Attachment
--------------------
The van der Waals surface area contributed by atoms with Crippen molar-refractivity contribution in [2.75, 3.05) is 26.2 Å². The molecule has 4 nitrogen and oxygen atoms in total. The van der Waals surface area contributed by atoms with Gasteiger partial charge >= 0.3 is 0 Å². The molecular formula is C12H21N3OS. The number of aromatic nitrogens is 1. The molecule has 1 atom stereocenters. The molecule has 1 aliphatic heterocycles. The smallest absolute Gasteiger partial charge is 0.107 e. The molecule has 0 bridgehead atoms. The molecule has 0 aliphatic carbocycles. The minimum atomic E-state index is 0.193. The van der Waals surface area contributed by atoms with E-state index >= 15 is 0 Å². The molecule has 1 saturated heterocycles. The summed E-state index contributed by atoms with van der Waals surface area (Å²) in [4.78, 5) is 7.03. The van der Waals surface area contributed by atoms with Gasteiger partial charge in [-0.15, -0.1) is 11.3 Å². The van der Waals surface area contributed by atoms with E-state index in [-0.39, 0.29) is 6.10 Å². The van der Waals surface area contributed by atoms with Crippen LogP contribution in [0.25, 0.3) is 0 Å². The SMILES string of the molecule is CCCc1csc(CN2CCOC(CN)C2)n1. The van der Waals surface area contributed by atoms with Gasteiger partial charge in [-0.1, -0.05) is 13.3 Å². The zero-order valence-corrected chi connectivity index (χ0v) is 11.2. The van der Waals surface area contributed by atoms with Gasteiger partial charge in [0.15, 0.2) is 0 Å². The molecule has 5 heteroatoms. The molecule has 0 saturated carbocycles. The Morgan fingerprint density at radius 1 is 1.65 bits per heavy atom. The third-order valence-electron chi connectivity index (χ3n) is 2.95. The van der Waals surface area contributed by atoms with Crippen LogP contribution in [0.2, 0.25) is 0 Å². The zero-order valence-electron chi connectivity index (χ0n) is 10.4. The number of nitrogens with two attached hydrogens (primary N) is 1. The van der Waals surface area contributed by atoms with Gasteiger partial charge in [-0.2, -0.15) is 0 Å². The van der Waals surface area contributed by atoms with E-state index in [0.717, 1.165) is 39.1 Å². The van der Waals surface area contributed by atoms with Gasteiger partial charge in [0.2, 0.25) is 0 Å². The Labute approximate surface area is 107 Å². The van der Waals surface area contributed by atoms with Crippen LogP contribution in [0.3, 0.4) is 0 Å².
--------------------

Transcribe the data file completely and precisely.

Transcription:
The van der Waals surface area contributed by atoms with Crippen molar-refractivity contribution in [2.75, 3.05) is 26.2 Å². The molecule has 4 nitrogen and oxygen atoms in total. The van der Waals surface area contributed by atoms with Gasteiger partial charge >= 0.3 is 0 Å². The molecular formula is C12H21N3OS. The number of aromatic nitrogens is 1. The molecule has 1 atom stereocenters. The molecule has 1 aliphatic heterocycles. The smallest absolute Gasteiger partial charge is 0.107 e. The molecule has 0 bridgehead atoms. The molecule has 0 aliphatic carbocycles. The minimum atomic E-state index is 0.193. The van der Waals surface area contributed by atoms with E-state index >= 15 is 0 Å². The molecule has 1 saturated heterocycles. The summed E-state index contributed by atoms with van der Waals surface area (Å²) in [4.78, 5) is 7.03. The van der Waals surface area contributed by atoms with Gasteiger partial charge in [-0.15, -0.1) is 11.3 Å². The van der Waals surface area contributed by atoms with E-state index in [-0.39, 0.29) is 6.10 Å². The van der Waals surface area contributed by atoms with Crippen LogP contribution in [0.25, 0.3) is 0 Å². The SMILES string of the molecule is CCCc1csc(CN2CCOC(CN)C2)n1. The van der Waals surface area contributed by atoms with Gasteiger partial charge in [-0.1, -0.05) is 13.3 Å². The zero-order valence-corrected chi connectivity index (χ0v) is 11.2. The van der Waals surface area contributed by atoms with Gasteiger partial charge in [0.15, 0.2) is 0 Å². The molecule has 5 heteroatoms. The molecule has 0 saturated carbocycles. The Morgan fingerprint density at radius 1 is 1.65 bits per heavy atom. The third-order valence-electron chi connectivity index (χ3n) is 2.95. The van der Waals surface area contributed by atoms with Crippen LogP contribution in [0.2, 0.25) is 0 Å². The zero-order valence-electron chi connectivity index (χ0n) is 10.4. The number of nitrogens with two attached hydrogens (primary N) is 1. The van der Waals surface area contributed by atoms with Gasteiger partial charge in [-0.2, -0.15) is 0 Å². The van der Waals surface area contributed by atoms with E-state index in [0.717, 1.165) is 39.1 Å². The van der Waals surface area contributed by atoms with Gasteiger partial charge in [0.2, 0.25) is 0 Å². The Labute approximate surface area is 107 Å². The van der Waals surface area contributed by atoms with Crippen LogP contribution in [0.3, 0.4) is 0 Å².